Home Buying in North Dallas>Question Details

Mathew George, Home Buyer in Dallas, TX

Considering the same mortgage products and options exist out there, why should I choose Lender A over Lender

Asked by Mathew George, Dallas, TX Mon Jun 16, 2008

B ? Bottom line is they work on comission too , is that disclosed ?

Help the community by answering this question:


Here is an update from the Federal Reserve Board.
McLean, Va. – July 14, 2008 – FRB issued the release of the Final Rule Amending Home Mortgage Provisions of Regulation Z (Truth in Lending).

The rule requires accuracy and balance in advertisements as well as the establishment of escrow accounts. The advertising rules will protect consumers from deceptive or misleading advertising practices. The rule requires that the lender establish an escrow account for the payment of property taxes and homeowners’ insurance for first-lien loans. The lender may offer the borrower the opportunity to cancel the escrow of funds after one year.

The final rule withdraws the FRB proposed rule’s broker-only disclosure of yield-spread premiums (YSP). The FRB removed the proposal due to “compelling evidence from consumer testing.” The removal reaffirms the findings in two Federal Trade Commission (FTC) studies in 2004 and 2007. According to the studies, disclosure of YSP created confusion among borrowers and caused many consumers to choose more expensive loan products.

So, while HUD-1 Settlement Statements currently show the commission a broker makes and does not show what a banker makes, the new rule removes the disclosure altogether.
Web Reference: http://www.Mortgages-TX.com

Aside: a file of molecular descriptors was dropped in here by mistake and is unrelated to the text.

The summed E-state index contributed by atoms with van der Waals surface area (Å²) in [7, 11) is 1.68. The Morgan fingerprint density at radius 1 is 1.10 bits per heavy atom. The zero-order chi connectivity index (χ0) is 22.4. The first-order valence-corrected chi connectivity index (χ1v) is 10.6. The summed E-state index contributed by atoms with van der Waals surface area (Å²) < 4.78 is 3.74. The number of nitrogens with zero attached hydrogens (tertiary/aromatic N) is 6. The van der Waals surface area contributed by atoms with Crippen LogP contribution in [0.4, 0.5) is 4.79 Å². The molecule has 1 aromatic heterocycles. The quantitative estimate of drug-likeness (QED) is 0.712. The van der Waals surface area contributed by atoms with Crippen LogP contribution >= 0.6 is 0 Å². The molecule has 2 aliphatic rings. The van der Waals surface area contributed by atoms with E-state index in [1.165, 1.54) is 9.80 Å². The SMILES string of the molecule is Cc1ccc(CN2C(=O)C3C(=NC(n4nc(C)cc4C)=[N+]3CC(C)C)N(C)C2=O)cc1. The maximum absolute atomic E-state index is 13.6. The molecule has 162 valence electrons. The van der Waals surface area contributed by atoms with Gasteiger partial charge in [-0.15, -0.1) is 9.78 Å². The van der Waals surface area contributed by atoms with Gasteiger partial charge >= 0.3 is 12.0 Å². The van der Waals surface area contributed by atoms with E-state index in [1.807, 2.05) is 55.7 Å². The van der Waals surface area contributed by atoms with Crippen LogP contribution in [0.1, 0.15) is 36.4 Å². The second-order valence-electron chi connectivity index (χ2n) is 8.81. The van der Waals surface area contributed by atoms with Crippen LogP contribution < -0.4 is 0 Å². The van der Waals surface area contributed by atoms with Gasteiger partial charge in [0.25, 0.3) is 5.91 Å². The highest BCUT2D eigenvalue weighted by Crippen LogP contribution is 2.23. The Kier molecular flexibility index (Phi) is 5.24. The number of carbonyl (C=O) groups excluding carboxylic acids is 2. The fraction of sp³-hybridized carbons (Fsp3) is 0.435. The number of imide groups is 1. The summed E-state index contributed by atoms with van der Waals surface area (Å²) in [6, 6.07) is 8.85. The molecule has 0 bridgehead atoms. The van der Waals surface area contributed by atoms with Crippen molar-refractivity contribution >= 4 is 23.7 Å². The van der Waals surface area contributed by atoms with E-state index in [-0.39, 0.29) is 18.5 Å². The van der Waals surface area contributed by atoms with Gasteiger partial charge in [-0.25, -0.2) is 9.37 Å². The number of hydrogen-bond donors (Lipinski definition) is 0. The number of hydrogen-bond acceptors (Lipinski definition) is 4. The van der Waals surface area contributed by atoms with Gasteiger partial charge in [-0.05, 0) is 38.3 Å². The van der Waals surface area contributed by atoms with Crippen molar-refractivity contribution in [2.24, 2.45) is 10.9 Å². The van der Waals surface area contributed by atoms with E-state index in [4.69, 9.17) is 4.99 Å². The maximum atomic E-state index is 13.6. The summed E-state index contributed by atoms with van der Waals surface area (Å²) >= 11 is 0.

1 vote Thank Flag Link Mon Jul 14, 2008
Actually, same-same is true only to a limited extent. With thousands of lender programs out there and given the fact that brokers are typically not set up with more than a dozen or so, there are usually some differences in the products offered by one broker or one banker vs another. Bankers usually have fewer real choices, but they can operate off thinner margins even though they don't.
Brokers can choose from the same banks that a borrower can contact plus insurance companies and various other lenders, often beating the banks, but not necessarily. Total cost is in both the fees that the borrower pays upfront and the interest rate paid down the road.
A lot of people call the costs "junk fees" somehow believing that they're not real. The costs are real -- the question is whether to itemize them and have them paid for separately. A tax certificate showing that taxes are paid, or a flood determination showing whether the property is in a flood plain or not, etc must all be done -- it's whether they get broken out and disclosed and paid for as line items on the settlement statement or get buried in somebody's profit and loss statement.
Commissions seem to rankle some people. Realtors make commissions. Brokers in real estate and in mortgages make commissions. Bankers make commissions. Everybody's commission is disclosed on the settlement statement except a banker's commission. Really, there is nothing wrong with a commission based sale. Most of the business world pays its salespeople commissions or bonuses based on sales. It does prioritize activities according to the size of the house being sold, which seems reasonable.
So, why choose A over B? If there truly is no difference in the cash to close and the monthly payment, then it is your choice -- an arbitrary decision you can make based on who makes you laugh, if you like. But, there most likely are differences in cash you need to bring to closing and your monthly payments. Stop worrying about how much somebody is making off your deal (because they need to make a living too), and focus on what it costs you.
So, if two deals are about the same, you can choose, but wisdom dictates you also should check who is reliable about delivering. Referrals are a good way of finding people who have acted responsibly and reliably in the past. Negative reports are not necessarily a fair indicator of poor performance unless there are a large number of them. Try to read through the hype and select a loan officer you can work with, who hasn't had a slug of complaints or who was referred to you, but choose according to the deals offered.
1 vote Thank Flag Link Mon Jun 16, 2008